A year ago, Fifteen-year-old Justin Aaberg hanged himself in his bedroom last summer. Samantha Johnson went home from school, put on old clothes, lay down in the bathtub, and put a hunting rifle in her mouth. Other students—TJ, Aaron, Nick, Kevin, July, Jordan, and Cole—also killed themselves. Of these nine teens, some were gay or perceived to be gay, and school officials knew that several were bullied.

No one knows if Samantha was gay. New to the district from a much smaller school, she was chubby, wore sweats, kept her hair short, and played sports. As one of the group who tried to form a Gay-Straight Alliance, she may have been looking for safety from bullying that at least one school staff member witnessed but failed to stop. Theater teacher Jefferson Fietek agreed to be the GSA adviser, but the school district kept fighting its formation. Samantha was dead by the time that he decided to hold a meeting without the school’s permission. Since January, seven of Fietek’s students at Anoka Middle School have been hospitalized for attempting or threatening suicide.

Since the mid-1990s, Samantha’s school district has had a policy known as “no homo promo” which makes LGBTQ people invisible in the school health curriculum—not even a mention of  HIV and AIDS. School employees could not teach that homosexuality was a “normal, valid lifestyle.”

The U.S. representative for this district is Michele Bachmann, currently a Republican presidential candidate. Describing gay rights as an “earthquake issue,” she and her supporters have launched and continued a fight against the “homosexual agenda,” opposing all efforts to allow tolerance for LGBTQ teens in the classroom.

After these suicides, students in Anoka-Hennepin schools participated in the Day of Silence, organized by the Gay Lesbian Straight Education Network, which encourages kids to remain silent for the day in recognition of the effect of anti-gay bullying and harassment. Religious activists fought against this move toward tolerance by its “Day of Truth,” championed by the “ex-gay ministry” Exodus International. Students were encouraged talk to their classmates about homosexuality from a Christian perspective.

Even after the escalation of the suicide and attempted suicide rates, the anti-gay rhetoric continued. The Parents Action League worked with area churches to hand out T-shirts promoting the “Day of Truth” to students at Bachmann’s alma mater. The students were also told to “preach to the gay kids.”

Although Bachmann is on the record as opposing anti-bullying legislation, she has told state lawmakers: “I think for all us our experience in public schools is there have always been bullies, always have been, always will be. I just don’t know how we’re ever going to get to point of zero tolerance and what does it mean?…What will be our definition of bullying? Will it get to the point where we are completely stifling free speech and expression? Will it mean that what form of behavior will there be—will we be expecting boys to be girls?”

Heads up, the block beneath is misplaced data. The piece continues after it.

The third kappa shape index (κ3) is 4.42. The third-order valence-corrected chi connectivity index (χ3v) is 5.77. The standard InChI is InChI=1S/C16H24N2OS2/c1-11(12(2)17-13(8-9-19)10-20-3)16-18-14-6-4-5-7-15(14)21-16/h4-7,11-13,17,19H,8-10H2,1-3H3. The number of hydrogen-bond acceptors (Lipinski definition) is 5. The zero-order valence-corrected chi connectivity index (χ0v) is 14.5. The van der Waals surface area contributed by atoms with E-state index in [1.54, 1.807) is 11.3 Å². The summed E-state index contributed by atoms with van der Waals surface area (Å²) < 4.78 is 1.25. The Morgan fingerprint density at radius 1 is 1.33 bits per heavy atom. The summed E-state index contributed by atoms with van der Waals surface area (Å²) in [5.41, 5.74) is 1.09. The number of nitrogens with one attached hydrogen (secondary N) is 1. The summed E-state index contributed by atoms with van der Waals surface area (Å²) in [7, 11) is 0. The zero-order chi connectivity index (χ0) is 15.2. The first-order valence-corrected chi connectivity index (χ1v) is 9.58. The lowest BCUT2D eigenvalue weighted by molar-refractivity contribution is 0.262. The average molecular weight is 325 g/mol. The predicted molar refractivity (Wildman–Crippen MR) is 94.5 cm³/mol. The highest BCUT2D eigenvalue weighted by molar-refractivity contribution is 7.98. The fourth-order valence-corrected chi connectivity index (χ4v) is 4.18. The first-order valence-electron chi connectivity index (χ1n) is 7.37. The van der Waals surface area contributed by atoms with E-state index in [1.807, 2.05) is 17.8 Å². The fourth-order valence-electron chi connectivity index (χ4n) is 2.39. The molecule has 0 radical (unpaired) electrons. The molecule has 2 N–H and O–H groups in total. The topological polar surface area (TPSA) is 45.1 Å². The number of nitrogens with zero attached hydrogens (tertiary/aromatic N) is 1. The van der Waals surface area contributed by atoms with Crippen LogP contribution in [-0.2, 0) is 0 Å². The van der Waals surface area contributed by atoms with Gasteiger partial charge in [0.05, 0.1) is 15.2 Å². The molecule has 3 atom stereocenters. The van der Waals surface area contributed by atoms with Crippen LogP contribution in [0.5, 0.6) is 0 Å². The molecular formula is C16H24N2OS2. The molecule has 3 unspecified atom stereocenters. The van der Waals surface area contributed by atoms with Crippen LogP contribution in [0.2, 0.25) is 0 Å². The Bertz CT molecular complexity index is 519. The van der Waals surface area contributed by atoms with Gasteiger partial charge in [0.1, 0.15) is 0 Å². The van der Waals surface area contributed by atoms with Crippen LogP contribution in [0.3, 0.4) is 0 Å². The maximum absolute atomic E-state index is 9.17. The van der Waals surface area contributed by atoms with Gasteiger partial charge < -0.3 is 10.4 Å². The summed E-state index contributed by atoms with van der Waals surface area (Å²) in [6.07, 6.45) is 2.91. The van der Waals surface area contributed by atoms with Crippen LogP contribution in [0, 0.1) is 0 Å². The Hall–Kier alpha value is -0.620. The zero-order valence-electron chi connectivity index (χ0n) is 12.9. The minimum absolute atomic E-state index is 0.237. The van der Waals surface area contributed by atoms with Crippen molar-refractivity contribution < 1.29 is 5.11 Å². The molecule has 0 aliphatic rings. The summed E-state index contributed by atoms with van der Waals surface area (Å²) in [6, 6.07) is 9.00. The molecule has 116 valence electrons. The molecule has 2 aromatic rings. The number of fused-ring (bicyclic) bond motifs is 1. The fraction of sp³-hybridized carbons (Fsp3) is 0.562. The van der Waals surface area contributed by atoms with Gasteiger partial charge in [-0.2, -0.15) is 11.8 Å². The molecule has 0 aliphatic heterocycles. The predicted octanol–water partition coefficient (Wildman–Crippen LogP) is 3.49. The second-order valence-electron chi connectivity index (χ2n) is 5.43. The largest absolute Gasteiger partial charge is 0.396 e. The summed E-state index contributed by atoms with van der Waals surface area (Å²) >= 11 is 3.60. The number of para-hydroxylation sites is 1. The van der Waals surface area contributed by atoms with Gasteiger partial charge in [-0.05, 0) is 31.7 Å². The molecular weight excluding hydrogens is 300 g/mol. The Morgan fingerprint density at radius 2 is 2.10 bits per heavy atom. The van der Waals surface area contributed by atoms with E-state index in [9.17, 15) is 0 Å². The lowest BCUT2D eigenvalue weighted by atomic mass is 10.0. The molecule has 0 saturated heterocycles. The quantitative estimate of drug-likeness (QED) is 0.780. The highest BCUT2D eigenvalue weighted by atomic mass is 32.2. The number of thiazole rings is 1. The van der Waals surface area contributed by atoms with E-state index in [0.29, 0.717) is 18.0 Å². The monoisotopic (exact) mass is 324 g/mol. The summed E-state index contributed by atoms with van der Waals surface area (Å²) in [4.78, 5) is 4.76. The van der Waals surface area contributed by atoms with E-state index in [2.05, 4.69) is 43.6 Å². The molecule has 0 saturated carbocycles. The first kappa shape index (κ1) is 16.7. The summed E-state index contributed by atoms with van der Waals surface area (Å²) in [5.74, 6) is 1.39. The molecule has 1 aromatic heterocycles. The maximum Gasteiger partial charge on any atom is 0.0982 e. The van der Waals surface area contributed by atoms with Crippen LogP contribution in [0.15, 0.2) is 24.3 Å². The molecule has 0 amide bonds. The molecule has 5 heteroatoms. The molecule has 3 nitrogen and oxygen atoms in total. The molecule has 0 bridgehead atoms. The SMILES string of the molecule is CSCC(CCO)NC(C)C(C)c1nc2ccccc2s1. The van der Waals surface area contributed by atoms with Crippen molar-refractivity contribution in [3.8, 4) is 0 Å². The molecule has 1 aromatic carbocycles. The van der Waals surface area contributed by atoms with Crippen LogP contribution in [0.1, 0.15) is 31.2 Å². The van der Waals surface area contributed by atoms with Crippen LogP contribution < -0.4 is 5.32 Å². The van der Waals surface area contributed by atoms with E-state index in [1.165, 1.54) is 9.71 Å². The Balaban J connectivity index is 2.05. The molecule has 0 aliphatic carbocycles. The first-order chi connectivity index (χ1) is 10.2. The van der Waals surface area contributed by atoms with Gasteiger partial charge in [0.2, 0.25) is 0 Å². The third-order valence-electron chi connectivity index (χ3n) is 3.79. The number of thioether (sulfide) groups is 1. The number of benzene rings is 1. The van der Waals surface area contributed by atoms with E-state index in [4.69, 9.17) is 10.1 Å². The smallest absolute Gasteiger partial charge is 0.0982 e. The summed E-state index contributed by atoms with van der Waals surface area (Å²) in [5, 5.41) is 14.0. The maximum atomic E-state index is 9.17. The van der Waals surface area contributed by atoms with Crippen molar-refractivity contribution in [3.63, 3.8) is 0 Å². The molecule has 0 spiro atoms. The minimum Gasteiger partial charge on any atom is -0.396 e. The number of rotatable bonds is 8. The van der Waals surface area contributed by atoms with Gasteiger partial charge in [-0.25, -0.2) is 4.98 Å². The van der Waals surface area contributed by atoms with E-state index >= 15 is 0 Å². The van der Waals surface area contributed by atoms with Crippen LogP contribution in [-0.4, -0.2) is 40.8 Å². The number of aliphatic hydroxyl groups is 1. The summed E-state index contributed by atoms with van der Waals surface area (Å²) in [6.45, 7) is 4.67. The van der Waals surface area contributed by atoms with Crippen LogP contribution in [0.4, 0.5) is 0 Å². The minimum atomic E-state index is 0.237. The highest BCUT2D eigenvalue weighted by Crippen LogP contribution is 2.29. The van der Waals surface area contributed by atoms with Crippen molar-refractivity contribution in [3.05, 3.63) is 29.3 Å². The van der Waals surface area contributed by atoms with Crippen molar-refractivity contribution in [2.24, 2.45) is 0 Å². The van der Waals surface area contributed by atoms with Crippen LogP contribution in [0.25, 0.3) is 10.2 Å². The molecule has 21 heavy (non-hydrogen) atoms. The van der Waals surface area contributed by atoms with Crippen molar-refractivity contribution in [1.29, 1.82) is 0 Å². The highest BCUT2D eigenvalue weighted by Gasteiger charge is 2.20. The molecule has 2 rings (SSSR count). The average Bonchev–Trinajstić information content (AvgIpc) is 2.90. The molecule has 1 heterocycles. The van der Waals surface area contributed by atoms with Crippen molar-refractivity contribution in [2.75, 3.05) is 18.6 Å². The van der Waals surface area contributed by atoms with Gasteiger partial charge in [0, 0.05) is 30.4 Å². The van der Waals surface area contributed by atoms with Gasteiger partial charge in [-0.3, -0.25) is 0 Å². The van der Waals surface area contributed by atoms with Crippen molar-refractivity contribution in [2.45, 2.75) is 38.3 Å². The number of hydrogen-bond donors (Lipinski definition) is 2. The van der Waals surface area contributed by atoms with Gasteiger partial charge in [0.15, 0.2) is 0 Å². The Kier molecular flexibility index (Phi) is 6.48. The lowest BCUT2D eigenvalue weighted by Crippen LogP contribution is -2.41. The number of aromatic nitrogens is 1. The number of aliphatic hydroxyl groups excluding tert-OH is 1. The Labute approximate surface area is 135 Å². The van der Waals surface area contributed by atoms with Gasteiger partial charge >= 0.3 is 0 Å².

Justin’s mother asked for help from her legislators. Sen. Al Franken (D-MN) has introduced federal legislation requiring school districts to protect LGBT students; Bachmann has not responded to her constituent. Bachmann’s silence about these deaths has been deafening.

Bachmann’s  husband, who receives federal funding, operates a Christian mental health clinic that counsels people to “pray away the gay.” Before she entered politics, Bachmann was the educational adviser to the MFC-affiliated Minnesota Family Institute, and headlined a fundraising dinner for MFC this past spring. The MFC has waged a seven-year battle to pass a constitutional amendment to ban gay marriage that will be on the state ballot in 2012 and have helped create a vitriolic climate filled with anti-gay rhetoric that is harmful to at-risk kids.

Tom Prichard, the head of the MFC, said that the suicides were not the product of anti-gay bulling but rather “homosexual indoctrination.” Prichard said students like Samantha died because they adopted an “unhealthy lifestyle” and that “homosexual activists” were manipulating the suicides to further advance their agenda in the school district. Bachmann ally Bradlee Dean, the head of the heavy-metal ministry You Can Run But You Cannot Hide International, said, “The homosexuals are now blaming [the schools’] stance as the reason that young homosexuals are committing suicide because of the schools’ intolerance to the lifestyle of homosexuality.”

No one can ever know what part Bachmann’s anti-gay activism played in these suicides and attempted suicides. She needs to know, however, that any legislator’s strong belief that homosexuality is a sickness and should be eradicated is a great danger and a threat to people’s well-being because it creates a climate in which people feel that their only escape is death.

July 28, 2011

Congress Far Away from Reality

Filed under: Uncategorized — trp2011 @ 9:16 PM